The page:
Joined: Jan. 2003
Taken from two postings in the thread "The Multi-Design Inference" over at the Internet Infidels.
This is an inference that multiple designers had designed some entities; this is a natural extension of Dembski's "Design Inference". And it is an inference often made about human designers.
This is an essential part of efforts to detect forged signatures; handwriting styles are individualized, and a close examination of a signature may reveal whether it was written with an imperfect imitation of someone else's style.
Handwriting analysis has also been useful in archeology; by that means, it was shown that the various Mycenaean Linear B tablets had been written by several scribes, each of whom had written several tablets.
Such stylistic analyses have been used in other fields; much of the debate about the authorship of various parts of the Bible has been based on stylistic analyses -- characteristic vocabulary, preoccupations, etc. More recently, the Unabomber was identified when someone recognized some familiar styling in the text of his manifesto.
Applying that to the world of life, one concludes that if many features had been designed, then there had likely been more than one designer. Camera-like eyes are sometimes pointed to as examples of design, but those of vertebrates have one characteristic architecture and those of cephalopods have another. So could there have been a separate designer for each? Charles Darwin himself, in his creationist years, had concluded that Australia's distinctive fauna might suggest that "there had been two Creators at work."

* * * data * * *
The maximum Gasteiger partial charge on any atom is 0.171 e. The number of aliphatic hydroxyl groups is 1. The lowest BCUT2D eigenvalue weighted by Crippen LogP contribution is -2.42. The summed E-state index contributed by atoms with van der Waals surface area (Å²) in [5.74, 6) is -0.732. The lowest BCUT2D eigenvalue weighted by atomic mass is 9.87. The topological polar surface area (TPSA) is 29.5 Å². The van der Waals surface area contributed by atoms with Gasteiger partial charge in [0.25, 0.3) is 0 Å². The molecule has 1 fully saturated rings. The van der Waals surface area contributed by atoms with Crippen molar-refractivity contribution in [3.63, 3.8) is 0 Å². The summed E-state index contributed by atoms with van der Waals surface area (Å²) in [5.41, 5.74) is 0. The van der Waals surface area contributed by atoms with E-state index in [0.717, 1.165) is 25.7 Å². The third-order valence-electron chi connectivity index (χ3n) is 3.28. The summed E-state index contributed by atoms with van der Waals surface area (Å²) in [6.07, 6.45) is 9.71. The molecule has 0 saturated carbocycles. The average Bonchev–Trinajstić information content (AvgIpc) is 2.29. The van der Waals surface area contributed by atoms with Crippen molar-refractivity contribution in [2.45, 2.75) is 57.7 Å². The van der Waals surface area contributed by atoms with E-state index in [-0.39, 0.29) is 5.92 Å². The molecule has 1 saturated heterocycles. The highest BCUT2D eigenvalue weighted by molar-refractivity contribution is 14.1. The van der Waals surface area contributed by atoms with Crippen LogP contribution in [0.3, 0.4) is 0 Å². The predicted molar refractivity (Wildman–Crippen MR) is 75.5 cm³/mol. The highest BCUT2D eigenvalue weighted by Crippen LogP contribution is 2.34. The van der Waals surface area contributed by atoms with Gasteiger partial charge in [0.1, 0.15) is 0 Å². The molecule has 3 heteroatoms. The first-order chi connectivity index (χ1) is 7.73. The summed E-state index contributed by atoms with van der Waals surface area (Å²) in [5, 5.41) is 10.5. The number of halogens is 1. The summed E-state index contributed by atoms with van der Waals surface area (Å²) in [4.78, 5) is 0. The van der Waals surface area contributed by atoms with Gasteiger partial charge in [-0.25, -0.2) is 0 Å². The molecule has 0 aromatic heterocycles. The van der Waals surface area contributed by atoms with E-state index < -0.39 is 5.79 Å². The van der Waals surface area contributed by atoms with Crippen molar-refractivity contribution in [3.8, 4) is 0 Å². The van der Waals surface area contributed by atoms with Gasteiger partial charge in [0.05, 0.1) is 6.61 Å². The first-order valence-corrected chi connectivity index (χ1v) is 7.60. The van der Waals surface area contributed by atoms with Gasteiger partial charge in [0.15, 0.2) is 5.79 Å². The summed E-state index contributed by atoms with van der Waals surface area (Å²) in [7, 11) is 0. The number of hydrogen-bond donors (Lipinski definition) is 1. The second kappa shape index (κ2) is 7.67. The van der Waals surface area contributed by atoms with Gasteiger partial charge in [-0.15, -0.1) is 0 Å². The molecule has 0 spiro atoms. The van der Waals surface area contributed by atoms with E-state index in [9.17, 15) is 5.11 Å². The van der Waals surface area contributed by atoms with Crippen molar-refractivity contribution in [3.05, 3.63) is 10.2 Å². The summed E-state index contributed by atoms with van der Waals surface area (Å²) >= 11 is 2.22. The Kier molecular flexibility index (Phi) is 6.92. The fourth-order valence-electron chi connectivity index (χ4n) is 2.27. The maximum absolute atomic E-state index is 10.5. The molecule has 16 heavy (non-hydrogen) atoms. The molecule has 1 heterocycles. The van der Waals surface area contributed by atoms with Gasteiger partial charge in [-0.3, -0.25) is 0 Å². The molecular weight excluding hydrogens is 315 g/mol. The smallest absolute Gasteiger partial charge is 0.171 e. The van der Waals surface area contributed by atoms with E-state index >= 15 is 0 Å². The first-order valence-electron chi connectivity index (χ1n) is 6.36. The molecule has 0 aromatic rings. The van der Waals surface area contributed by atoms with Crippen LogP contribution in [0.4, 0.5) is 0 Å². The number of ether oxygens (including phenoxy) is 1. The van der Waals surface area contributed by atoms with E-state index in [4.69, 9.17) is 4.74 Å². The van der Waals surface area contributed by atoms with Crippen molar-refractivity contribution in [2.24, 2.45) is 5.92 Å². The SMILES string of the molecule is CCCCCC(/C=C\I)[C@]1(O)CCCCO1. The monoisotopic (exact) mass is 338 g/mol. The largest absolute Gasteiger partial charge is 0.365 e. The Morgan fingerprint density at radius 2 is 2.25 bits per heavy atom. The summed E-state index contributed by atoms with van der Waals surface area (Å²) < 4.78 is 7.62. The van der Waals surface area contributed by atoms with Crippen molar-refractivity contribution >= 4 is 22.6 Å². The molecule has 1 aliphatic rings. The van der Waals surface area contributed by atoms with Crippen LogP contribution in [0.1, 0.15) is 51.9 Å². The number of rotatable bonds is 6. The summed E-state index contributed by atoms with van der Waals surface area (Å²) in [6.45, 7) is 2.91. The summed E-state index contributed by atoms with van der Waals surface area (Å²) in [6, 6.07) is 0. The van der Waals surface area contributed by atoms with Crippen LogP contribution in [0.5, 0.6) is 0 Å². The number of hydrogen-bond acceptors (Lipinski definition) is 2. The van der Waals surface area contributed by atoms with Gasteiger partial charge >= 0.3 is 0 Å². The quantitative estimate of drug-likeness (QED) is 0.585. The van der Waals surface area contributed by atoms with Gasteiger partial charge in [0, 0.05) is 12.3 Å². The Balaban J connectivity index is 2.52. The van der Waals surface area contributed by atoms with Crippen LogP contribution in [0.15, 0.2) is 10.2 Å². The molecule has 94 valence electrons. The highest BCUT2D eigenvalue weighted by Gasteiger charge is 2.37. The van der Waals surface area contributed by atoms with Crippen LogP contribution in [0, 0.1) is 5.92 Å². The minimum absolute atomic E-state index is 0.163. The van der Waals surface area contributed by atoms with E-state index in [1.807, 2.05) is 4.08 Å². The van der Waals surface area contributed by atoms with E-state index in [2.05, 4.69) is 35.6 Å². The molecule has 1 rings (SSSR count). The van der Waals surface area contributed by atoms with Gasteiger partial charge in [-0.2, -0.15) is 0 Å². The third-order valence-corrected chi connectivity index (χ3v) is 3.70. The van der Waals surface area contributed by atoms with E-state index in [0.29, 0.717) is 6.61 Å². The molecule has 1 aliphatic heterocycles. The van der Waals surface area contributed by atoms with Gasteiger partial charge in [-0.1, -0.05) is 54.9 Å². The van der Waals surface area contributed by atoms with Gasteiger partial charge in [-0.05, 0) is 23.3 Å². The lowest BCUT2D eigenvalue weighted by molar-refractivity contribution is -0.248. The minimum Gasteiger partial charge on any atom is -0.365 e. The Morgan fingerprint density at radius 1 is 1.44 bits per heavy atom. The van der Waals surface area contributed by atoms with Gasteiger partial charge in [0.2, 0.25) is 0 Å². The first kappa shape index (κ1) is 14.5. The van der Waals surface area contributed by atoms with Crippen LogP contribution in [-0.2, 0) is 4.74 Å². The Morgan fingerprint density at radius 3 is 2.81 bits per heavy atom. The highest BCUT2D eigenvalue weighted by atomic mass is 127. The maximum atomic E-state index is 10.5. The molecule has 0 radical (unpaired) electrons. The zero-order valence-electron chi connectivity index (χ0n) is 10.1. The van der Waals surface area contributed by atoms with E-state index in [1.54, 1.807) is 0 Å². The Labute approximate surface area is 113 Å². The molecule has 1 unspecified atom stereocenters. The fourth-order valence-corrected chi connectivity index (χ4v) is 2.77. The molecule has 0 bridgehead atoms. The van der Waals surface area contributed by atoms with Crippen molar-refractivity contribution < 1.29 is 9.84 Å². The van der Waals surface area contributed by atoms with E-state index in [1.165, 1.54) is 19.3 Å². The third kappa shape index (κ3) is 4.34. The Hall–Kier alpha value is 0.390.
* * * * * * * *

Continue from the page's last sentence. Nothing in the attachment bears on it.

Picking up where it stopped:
Likewise, predator-prey relationships suggest multiple designers, one for the predators and one for the prey, because predators are adapted for finding and catching prey, and prey are adapted for avoiding and resisting predators. Multiple food-chain levels suggest additional designers. Thus, in a grass-deer-wolf food chain, with deer eating grass and wolves eating deer, the grass, deer, and wolves had had separate designers.
Host-parasite relationships are a close analogue of predator-prey relationships, with parasites being adapted to live off of their hosts and hosts being adapted to resist their parasites. Thus, in this example, the wolves can be afflicted with fleas, heartworms, and distemper viruses, adding yet another designer to the list.
In an attempted rebuttal, Walter ReMine has claimed to have demonstrated that there had only been one designer, but I've yet to see his "proof".
The multi-design inference must be an embarrassment for the Intelligent Design movement, because it goes against the theological predilections of many of its participants. However, I doubt that those like the Raelians would be terribly bothered by a multi-design inference.
However, it must be conceded that single superpowerful designer can imitate several less-powerful designers. But the trouble is that such a hypothesis tends to lack falsifiability; for sufficiently powerful designers, it would be difficult to rule out hypotheses like creation with apparent age, like Philip Gosse's Omphalos hypothesis.
Also, there is a parallel to the single-powerful-designer hypothesis in Biblical criticism.
Among present-day scholars, the favorite hypothesis of the authorship of its first five books is the JEDP hypothesis, which posits four separate sets of authors, each with a characteristic vocabulary and preoccupations.
The traditional hypothesis, however, is that all those five books had been written by Moses and only Moses, and its present-day defenders maintain that he had repeatedly switched stylistic gears as he wrote.